In the past, when the United States and North Korea threatened each other, China’s response has been for the “relevant parties” to “calmly and properly handle the issue and avoid escalation of tension.”

What has changed? The answer is simple. The current president of the United States is a serial liar, a racist, a bully, a malignant narcissist and a psychopath-sociopath (if it is possible to be both at the same time). Donald Trump is clearly more dangerous, unstable, and insane than Kum Jung-un is. Kim Jung-un is more like the barking dog who might never bite, because he knows if he bites, he will die and so will most of the people that live in his little kingdom.

In the past, China has been reluctant to be sucked into North Korea’s problems with the United States, because China has a history with Korea going back to the Tang Dynasty in 688 AD, when there was an alliance with Silla, a Korean state.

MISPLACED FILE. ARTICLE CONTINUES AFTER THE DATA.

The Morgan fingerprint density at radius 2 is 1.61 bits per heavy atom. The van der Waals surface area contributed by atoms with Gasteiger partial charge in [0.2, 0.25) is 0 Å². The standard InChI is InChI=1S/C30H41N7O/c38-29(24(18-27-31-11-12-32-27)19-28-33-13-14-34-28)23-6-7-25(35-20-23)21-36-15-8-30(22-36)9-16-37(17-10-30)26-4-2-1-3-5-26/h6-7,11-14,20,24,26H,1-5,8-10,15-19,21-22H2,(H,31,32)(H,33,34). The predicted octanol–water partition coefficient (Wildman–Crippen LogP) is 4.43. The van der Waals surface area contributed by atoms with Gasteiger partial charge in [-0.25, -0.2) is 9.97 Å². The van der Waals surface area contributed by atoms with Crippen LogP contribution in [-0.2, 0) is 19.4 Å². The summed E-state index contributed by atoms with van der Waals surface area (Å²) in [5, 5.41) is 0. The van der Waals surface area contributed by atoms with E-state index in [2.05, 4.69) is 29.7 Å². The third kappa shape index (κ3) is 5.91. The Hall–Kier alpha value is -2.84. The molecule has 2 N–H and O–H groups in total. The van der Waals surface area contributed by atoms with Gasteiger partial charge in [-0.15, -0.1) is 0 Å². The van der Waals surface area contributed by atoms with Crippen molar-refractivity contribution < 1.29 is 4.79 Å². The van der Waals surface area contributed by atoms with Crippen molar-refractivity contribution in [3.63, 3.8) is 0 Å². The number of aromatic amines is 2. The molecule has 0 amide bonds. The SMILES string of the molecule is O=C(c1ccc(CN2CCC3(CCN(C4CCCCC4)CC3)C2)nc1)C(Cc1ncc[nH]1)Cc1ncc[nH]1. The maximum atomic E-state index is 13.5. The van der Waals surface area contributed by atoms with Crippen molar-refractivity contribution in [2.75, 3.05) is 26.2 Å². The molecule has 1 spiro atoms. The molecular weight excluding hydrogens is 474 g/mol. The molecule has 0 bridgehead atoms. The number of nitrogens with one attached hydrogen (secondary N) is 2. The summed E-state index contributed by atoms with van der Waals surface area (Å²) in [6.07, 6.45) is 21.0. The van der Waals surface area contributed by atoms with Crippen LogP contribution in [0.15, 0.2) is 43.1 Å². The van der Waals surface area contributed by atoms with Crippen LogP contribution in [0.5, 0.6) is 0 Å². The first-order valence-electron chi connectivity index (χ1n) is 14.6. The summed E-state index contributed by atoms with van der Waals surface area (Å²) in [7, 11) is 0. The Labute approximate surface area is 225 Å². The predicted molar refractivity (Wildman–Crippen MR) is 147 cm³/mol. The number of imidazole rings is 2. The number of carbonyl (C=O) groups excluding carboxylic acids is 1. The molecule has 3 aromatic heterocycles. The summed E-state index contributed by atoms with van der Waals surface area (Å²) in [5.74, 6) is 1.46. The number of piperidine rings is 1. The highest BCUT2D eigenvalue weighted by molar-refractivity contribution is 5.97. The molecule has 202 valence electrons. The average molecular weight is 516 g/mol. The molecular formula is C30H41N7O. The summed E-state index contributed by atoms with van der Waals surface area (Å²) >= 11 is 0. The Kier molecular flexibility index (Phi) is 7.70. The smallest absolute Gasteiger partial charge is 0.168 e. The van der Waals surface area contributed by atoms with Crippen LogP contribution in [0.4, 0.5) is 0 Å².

It’s also because Chinese culture, written language, and political institutions have had an influence in Korea since the 4th century and in the 14th century, Korea came under the influence of Confucian thought influenced by Buddhism and Daoism (Taoism). Even today, China has more in common with the people of North Korea and their culture than China has with the United States.

But that 1,700-year old relationship between China and Korea might not be enough to protect North Korea now that the United States has an unpredictable madman and lunatic for its president.

Why did China allow itself to be bullied by Trump to tame a beast it cannot control? The answer is simple and it is Donald Trump and his insane tweets threatening to nuke North Korea.

In an essay written by Sung-Yoon Lee in Hillsdale College’s Imprimis newsletter, he discussed Keeping the Peace: American in Korea 1950 – 2010.

Professor Lee is an adjunct assistant professor of international politics at the Fletcher School of Law and Diplomacy at Tufts University and an associate in research at the Korea Institute at Harvard University.